Local Govt | National News Video | Parliament Headlines | Politics Headlines | Search


Maunga sanctuary granted $1.4 million

26 February 2018

Maunga sanctuary granted $1.4 million

New Zealand's largest mainland sanctuary for native wildlife has been granted $1.4 million over four years by Waikato Regional Council.

The money – from the council’s Natural Heritage Fund – will be used by the Maungatautari Ecological Island Trust to maintain its 47km predator proof fence, and carry out pest surveillance and pest incursion responses. It will also fund the trust’s ecological restoration programmes, including an update of its restoration plan.

The decision was made at last week’s finance committee meeting, with a vote 5-1 in favour of the grant which will be paid in annual instalments of $350,000 from 2018/19.

Sanctuary Mountain Maungatautari manager Melissa Sinton told the committee a science and technical advisory panel had been recently established to underpin decisions made by the trust around management of the flora and fauna inside the sanctuary.

She said the trust’s key achievements to date included the reintroduction of 13 threatened species, such as the western North Island brown kiwi, takahē, tuatara, kōkako and giant wētā.

This had been achieved through the successful eradication of all introduced pest mammals, she told the committee. The exception was mice, she said, which remain on the main mountain but are no longer present in the northern and southern enclosures, some QEII blocks within the fence and the Tautari wetland enclosure.

Trustee Don Scarlet said the programme has been “delivering spectacular biodiversity change”, as well as education programmes that were inspiring youth.

He described Sanctuary Mountain Maungatautari as “an amazing collaboration between community, iwi, landowners, councils and central government”. It has more than 400 volunteers providing the equivalent hours of 10 full time staff each year.

In moving the motion to support awarding of the grant, councillor Stu Kneebone said the benefits of the project were being experienced beyond the maunga. “The biodiversity benefits have been spilling over into surrounding areas in the Waipā district and inspiring other pest programmes, like Predator Free Cambridge which is currently experiencing big demand from locals for rat traps.”

Finance committee chair Jane Hennebry also praised the trust for its success and recognised it as a project of international ecological significance.

However, Cr Hennebry said it was disappointing to see that funding from the Department of Conservation had dropped for such a nationally significant treasure. “I believe this means the regional council and Waipa District Council have become a crutch for funding and therefore I cannot support the grant,” Cr Hennebry said.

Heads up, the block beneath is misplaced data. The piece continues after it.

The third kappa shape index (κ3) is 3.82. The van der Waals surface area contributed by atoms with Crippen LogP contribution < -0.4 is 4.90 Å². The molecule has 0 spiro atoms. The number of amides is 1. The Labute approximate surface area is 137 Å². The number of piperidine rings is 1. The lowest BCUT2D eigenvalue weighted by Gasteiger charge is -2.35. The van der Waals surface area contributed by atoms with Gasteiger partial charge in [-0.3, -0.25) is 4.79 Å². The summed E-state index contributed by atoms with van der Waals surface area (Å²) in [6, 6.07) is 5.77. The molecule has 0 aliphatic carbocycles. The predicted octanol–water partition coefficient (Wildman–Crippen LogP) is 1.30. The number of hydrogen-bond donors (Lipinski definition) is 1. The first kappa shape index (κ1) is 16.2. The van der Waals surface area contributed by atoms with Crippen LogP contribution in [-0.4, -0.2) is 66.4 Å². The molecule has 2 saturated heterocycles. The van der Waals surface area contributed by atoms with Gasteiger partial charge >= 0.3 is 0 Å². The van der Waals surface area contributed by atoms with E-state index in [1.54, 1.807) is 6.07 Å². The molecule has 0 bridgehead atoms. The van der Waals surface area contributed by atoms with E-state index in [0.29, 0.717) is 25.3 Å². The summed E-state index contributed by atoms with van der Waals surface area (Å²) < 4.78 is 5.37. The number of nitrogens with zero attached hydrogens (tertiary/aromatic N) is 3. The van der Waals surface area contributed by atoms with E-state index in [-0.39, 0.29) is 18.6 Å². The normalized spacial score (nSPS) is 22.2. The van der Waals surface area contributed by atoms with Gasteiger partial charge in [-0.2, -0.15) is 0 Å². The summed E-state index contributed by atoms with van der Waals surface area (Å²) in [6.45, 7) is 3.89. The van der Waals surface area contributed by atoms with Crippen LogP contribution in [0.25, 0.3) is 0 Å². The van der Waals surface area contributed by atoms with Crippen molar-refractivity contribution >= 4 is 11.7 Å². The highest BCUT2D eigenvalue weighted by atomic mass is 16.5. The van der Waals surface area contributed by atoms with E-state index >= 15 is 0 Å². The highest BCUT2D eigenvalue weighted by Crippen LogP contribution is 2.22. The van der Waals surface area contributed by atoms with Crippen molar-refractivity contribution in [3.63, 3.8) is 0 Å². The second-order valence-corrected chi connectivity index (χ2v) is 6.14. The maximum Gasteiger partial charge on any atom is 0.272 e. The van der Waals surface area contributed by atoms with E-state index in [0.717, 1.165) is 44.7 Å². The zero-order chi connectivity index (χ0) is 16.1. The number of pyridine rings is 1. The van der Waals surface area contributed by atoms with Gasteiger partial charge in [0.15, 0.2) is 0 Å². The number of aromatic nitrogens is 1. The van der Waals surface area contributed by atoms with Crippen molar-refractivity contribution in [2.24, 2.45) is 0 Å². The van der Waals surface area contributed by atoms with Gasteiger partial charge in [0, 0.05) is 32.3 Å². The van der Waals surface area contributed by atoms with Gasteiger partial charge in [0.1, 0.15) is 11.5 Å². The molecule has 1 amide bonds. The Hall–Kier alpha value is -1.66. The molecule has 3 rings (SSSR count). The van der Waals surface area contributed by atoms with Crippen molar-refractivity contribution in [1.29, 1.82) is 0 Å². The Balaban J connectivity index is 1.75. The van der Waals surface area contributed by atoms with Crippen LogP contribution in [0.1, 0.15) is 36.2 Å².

© Scoop Media

Parliament Headlines | Politics Headlines | Regional Headlines

Child Poverty Monitor: Food Poverty Due To Inadequate Income, Housing Cost

The latest Child Poverty Monitor released today by the Office of the Children’s Commissioner reveals alarming facts about children suffering the impacts of family income inadequacy, says Child Poverty Action Group (CPAG).

The report found that one in five children under the age of 15 - amounting to between 161,000 and 188,000 children - experience moderate-to-severe food insecurity, meaning they can’t count on having regular nutritious meals. More>>


Open Government: Proactively Release Of Ministerial Diaries

All Government Ministers will for the first time release details of their internal and external meetings, Minister for State Services (Open Government) Chris Hipkins announced today. More>>


Billion Trees: Questions Over Shanes Jones Carbon Claims

“Officials estimate the actual value of the One Billion Trees (OBT) scheme will be just a third of the amount Mr Jones claimed, at about $900 million, and that he padded the number by including $800 million of ETS benefits and $1 billion of business-as-usual activity..." More>>

'Sovereignty Concerns': Plans To Sign UN Migration Pact

New Zealand is likely going to sign up to a United Nations migration pact this week as long as it can iron out a concern around sovereignty. More>>


Most Vulnerable Face Most Risk: Sea Level Rise Threatens Major Infrastructure

The burden of sea-level rise will weigh on the most vulnerable unless a new approach is developed and legislated, a new report says. More>>


Gordon Campbell: On The Pope Of Parliament

’Tis the season of goodwill towards all humankind… except it would seem, towards the Speaker of Parliament... More>>


Abortion: Hundreds March To Call For Decriminalisation

About 300 protesters marched to Parliament this afternoon calling on MPs to vote in favour of decriminalising abortion. A recent report by the Law Commission to the government recommended removing it from the Crimes Act. More>>


Secondary Negotiations: PPTA Rejects 'Another Inadequate Offer'

Hard on the heels of an overwhelming rejection of the government’s second offer, the union’s representatives did not believe that the latest offer was good enough to take out to members... More>>


eGates And Social Security: PM Meets With Korean President Moon Jae-In

Our shared values and challenges, the situation on the Korean Peninsula and the opportunity to do more together were features of the meeting between Prime Minister Jacinda Ardern and the President of the Republic of Korea Moon Jae-in today in Auckland. More>>





InfoPages News Channels